Many and many a verse I hope to write,
Before the daisies, vermeil rimm'd and white,
Hide in deep herbage; and ere yet the bees
Hum about globes of clover and sweet peas,
I must be near the middle of my story.
O may no wintry season, bare and hoary,
See it half-finish'd: but let Autumn bold,
With universal tinge of sober gold,
Be all about me when I make an end.
And now at once, adventuresome, I send
My herald thought into a wilderness:
There let its trumpet blow, and quickly dress
My uncertain path with green, that I may speed
Easily onward, thorough flowers and weed.

Upon the sides of Latmos was outspread A mighty forest; for the moist earth fed

So plenteously all weed-hidden roots

Into overhanging boughs, and precious fruits.

And it had gloomy shades, sequester'd deep,

Where no man went; and if from shepherd's keep

A lamb stray'd far a-down those inmost glens.

Never again saw he the happy pens

Whither his brethren, bleating with content,

Over the hills at every night-fall went.

Among the shepherds 'twas believed ever,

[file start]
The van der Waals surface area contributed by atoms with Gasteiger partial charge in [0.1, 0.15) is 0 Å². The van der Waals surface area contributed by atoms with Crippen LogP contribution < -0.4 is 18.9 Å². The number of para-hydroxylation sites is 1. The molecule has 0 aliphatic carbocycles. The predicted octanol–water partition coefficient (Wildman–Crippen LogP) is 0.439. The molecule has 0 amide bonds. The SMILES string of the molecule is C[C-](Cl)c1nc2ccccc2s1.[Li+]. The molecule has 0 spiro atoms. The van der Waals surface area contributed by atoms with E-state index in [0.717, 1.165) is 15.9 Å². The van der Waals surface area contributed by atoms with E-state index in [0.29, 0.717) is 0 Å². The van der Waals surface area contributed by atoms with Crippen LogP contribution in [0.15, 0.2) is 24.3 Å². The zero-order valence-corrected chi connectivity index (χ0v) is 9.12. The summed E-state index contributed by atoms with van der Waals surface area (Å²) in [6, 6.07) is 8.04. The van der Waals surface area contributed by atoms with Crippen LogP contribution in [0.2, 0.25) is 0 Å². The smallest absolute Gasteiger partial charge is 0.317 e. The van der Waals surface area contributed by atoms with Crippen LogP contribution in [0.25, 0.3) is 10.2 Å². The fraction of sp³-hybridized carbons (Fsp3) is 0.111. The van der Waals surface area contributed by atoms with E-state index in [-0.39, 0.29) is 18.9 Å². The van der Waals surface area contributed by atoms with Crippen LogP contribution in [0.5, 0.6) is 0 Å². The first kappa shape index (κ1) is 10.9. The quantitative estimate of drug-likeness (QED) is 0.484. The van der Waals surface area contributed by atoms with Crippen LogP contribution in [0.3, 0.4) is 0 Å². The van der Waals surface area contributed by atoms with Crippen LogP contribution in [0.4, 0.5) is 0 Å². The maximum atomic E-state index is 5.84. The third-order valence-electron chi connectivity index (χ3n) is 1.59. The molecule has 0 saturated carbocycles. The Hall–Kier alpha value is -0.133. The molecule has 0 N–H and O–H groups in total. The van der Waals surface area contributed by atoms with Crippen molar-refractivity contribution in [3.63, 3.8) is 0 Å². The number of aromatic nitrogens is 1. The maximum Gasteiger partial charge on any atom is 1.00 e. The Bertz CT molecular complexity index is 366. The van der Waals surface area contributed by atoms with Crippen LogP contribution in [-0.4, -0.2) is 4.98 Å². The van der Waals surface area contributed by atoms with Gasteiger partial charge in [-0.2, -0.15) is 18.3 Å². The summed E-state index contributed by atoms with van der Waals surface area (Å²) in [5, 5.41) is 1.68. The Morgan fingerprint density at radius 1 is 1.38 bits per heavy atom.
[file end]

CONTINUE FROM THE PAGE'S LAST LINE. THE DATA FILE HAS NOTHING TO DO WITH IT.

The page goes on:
That not one fleecy lamb which thus did sever

From the white flock, but pass'd unworried

By any wolf, or pard with prying head,

Until it came to some unfooted plains

Where fed the herds of Pan: ay, great his gains

Who thus one lamb did lose. Paths there were many

Winding through palmy fern, and rushes fenny,

And ivy banks; all leading pleasantly

To a wide lawn, whence one could only see

Stems thronging all around between the swell

Of tuft and slanting branches: who could tell

The freshness of the space of heaven above,

Edged round with dark tree-tops? through which a dove

Would often beat its wings, and often too

A little cloud would move across the blue.

Full in the middle of this pleasantness
There stood a marble altar, with a tress
Of flowers budded newly; and the dew
Had taken fairy phantasies to strew
Daisies upon the sacred sward last eve,
And so the dawned light in pomp receive.